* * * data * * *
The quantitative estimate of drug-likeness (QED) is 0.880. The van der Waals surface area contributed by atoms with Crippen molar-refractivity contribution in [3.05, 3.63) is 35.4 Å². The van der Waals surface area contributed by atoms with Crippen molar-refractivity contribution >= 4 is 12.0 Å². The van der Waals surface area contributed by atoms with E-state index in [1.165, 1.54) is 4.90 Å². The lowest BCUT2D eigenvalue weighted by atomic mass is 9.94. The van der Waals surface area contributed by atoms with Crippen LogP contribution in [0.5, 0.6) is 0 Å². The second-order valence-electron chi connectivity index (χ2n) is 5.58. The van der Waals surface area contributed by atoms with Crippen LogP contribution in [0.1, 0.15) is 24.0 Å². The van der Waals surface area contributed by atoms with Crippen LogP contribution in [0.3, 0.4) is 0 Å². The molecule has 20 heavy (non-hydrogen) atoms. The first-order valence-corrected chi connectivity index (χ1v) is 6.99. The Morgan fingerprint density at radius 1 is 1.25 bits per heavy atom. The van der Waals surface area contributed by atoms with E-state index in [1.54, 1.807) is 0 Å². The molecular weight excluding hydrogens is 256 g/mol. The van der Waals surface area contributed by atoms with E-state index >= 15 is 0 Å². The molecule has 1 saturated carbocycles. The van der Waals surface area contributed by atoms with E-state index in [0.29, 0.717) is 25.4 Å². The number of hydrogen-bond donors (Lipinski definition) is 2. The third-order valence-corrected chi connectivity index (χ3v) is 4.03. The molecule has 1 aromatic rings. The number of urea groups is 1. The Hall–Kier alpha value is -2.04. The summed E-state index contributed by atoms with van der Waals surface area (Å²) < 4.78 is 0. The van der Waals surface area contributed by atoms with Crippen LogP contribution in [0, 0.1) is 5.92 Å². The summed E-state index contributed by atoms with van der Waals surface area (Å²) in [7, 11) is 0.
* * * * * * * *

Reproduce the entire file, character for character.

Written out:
The quantitative estimate of drug-likeness (QED) is 0.880. The van der Waals surface area contributed by atoms with Crippen molar-refractivity contribution in [3.05, 3.63) is 35.4 Å². The van der Waals surface area contributed by atoms with Crippen molar-refractivity contribution >= 4 is 12.0 Å². The van der Waals surface area contributed by atoms with E-state index in [1.165, 1.54) is 4.90 Å². The lowest BCUT2D eigenvalue weighted by atomic mass is 9.94. The van der Waals surface area contributed by atoms with Crippen LogP contribution in [0.5, 0.6) is 0 Å². The second-order valence-electron chi connectivity index (χ2n) is 5.58. The van der Waals surface area contributed by atoms with Crippen LogP contribution in [0.1, 0.15) is 24.0 Å². The van der Waals surface area contributed by atoms with Crippen LogP contribution in [0.3, 0.4) is 0 Å². The molecule has 20 heavy (non-hydrogen) atoms. The first-order valence-corrected chi connectivity index (χ1v) is 6.99. The Morgan fingerprint density at radius 1 is 1.25 bits per heavy atom. The van der Waals surface area contributed by atoms with E-state index in [1.54, 1.807) is 0 Å². The molecular weight excluding hydrogens is 256 g/mol. The van der Waals surface area contributed by atoms with E-state index >= 15 is 0 Å². The molecule has 1 saturated carbocycles. The van der Waals surface area contributed by atoms with E-state index in [0.29, 0.717) is 25.4 Å². The number of hydrogen-bond donors (Lipinski definition) is 2. The third-order valence-corrected chi connectivity index (χ3v) is 4.03. The molecule has 1 aromatic rings. The number of urea groups is 1. The Hall–Kier alpha value is -2.04. The summed E-state index contributed by atoms with van der Waals surface area (Å²) < 4.78 is 0. The van der Waals surface area contributed by atoms with Crippen LogP contribution in [0, 0.1) is 5.92 Å². The summed E-state index contributed by atoms with van der Waals surface area (Å²) in [7, 11) is 0.